Amazon’s New Kindle Family Members: Meet the Touch, the Fire, and the $79 eReader (But Don’t Invite them Over)
Doing his best Steve Jobs impression yesterday in New York, Amazon.com chief Jeff Bezos unveiled three new ereader products at prices that will likely prove disruptive to the two markets that Bezos and Jobs are doing epic battle to control: the markets for content devices – and the content itself.
Bezos chose a “slow reveal” route to the announcement of the Amazon tablet that many digital content watchers had expected. The 7-inch-screen, wifi-only, Android-powered device is called the Kindle Fire, runs a new, mobile-device-specific browser called Amazon Silk, and is joined at the hip to Amazon Cloud Drive, the company’s online content reservoir and streaming service. Which, for South African consumers, means that, slaver though you will, the device will remain out of reach until Cloud Drive becomes available internationally.
The same applies to the other premium device that Bezos brought to the world’s attention yesterday, the Kindle Touch – which comes in both wifi-only and 3G versions. The product page firmly states that it’s available only in the USA, which ZDNet seems to confirm.
If you want a Kindle shipped to your SA address from Amazon, then, you’re stuck with the (admittedly very nice) Kindle Keyboard 3G (it costs $189 plus shipping, and you see it being used on the Cape Town-Joburg flights in about a quarter of the seats) – or (Bezos had to throw a bone to the rest of the world, after all, didn’t he?) the new “baby” Kindle, a 6-inch e-reader that is 30% lighter than the keyboard version and retails for $109 excluding shipping, but doesn’t appear to have 3G.
(The SA e-commerce site Have2Have is promising to get you the Touch for R1645.22 – but whether the device will sync to your SA library is another matter.)
Amazon’s innovative, tiered pricing system, meanwhile, is in place for all the US-only Kindles except the Fire. The latter costs $199 – less than half the price of an iPad (but also with fewer than half of the features) – while, if you can stomach advertising on your ebook, the “baby” Kindle starts at $79, the Kindle Touch WiFi at $99, and the Kindle Touch 3G at $149. If you don’t want ads, the readers will cost $109, $139 and $189 respectively.
The Guardian had the best live coverage of Bezos’ event:
10.15am ET / 3.15pm BST: Amazon founder Jeff Bezos is showing slides of all the negative comments that Kindle received. The sales charts show otherwise, he says. “Four years ago we stated with 90,000 books today it’s a million,” he says. “You can choose any of these books and have them in 60 seconds wirelessly.”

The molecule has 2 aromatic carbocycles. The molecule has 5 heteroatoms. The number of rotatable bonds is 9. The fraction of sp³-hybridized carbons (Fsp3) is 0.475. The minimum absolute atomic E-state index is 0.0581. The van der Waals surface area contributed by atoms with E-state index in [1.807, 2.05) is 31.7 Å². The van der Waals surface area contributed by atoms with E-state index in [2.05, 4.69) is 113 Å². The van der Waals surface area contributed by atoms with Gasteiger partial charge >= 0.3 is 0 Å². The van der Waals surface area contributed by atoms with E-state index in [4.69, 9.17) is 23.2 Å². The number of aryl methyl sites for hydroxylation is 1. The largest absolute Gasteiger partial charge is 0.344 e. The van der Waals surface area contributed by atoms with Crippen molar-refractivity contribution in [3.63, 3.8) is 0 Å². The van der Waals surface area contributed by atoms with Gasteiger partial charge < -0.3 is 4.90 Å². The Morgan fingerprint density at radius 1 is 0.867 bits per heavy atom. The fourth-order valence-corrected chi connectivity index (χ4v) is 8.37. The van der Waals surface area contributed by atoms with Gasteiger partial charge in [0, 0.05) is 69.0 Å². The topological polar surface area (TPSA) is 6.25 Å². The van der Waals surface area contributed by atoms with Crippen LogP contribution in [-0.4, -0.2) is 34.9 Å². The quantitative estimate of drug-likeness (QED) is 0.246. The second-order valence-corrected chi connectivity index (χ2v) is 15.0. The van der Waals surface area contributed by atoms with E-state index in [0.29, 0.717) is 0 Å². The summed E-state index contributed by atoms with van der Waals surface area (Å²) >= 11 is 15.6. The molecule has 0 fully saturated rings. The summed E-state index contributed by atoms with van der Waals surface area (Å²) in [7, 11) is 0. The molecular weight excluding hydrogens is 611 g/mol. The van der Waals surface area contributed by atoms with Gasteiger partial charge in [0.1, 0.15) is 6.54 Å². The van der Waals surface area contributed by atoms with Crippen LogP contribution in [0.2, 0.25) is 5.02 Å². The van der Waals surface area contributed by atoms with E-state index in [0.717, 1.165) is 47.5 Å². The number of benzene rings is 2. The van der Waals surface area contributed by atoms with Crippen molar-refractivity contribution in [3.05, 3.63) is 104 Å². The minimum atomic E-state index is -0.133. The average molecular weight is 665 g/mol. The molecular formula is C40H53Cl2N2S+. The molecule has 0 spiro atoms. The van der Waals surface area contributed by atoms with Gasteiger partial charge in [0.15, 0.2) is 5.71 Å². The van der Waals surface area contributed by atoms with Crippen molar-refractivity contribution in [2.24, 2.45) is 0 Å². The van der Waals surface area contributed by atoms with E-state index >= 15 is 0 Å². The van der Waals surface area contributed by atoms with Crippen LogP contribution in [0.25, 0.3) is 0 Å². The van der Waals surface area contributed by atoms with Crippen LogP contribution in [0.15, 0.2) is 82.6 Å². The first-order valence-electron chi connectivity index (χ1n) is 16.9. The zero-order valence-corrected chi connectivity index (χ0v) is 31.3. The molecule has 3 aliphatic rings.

This all looks like a pitch for how the new device will get better over time, to defuse criticism that it’s an underpowered iPad.
The newspaper also had a good, early take on whether the Kindle Fire will be able to compete with the iPad:
The new Kindle is far less advanced than the iPad. It doesn’t offer a mobile connection, working only with Wi-Fi; it doesn’t have a camera or microphone; and its screen, at 7 inches, is smaller than the iPad, at 9.7 inches.
However, at half the price, analysts said it presents the first serious challenge to the iPad’s dominance of the tablet market, as Bezos tries to build on the success of his company’s Kindle book reader with a colour-screen, multimedia offering for US consumers. In Britain, buyers will have to wait until next year at the earliest.
Don’t miss Mashable’s video from the event, showing just how content-rich the Kindle Fire is intended to be – and revealing that the business model for the device is driven, in part, by free streaming, when Amazon Cloud Drive is coupled with Amazon Prime, the company’s premium-service, erm, service, which costs $79/year:
Meanwhile, the Android community has taken some pains to stress that the Kindle Fire is not a standard Android tablet. Computerworld’s JR Raphael blogs a cautionary tale:
Amazon’s Kindle Fire tablet doesn’t include access to the main Android Market. Instead, all app purchases go through Amazon’s own Android app store, which has a far more limited selection. Amazon’s app store does have many big-name applications available, but plenty of popular items are absent, including most items tied to Google services. A quick search of the store, for example, turns up no results for Google Voice, Google+, Google Docs, Google Maps, or YouTube. Also missing are popular third-party programs like Skype, CNN, and Pandora, though it sounds like the last one could come preloaded on the device. (It may be possible to “sideload” apps onto the Kindle Fire using APK files, by the way, but we won’t know for sure until the tablet is made available for closer inspection. Even if it is possible, that’s not something a typical user would do; for most folks, the Amazon store will serve as the sole source of applications.)
We’ll give the last word to PC Mag, which is already starting to cover the next round of the tablet wars. Enter the Kobo Vox:
With the launch of the new $199 Amazon Kindle Fire tablet, attention may turn to Kobo, which is currently testing its Vox “eReader Tablet”.
Kobo submitted the Vox to the FCC on Sept. 14, a Wi-Fi-enabled tablet that will apparently compete with the Kindle Fire. But how? The release of Kobo Pulse, an expansion of its social platform, implies that the company will focus itself as a socially-connected platform in order to compete with Amazon’s reach.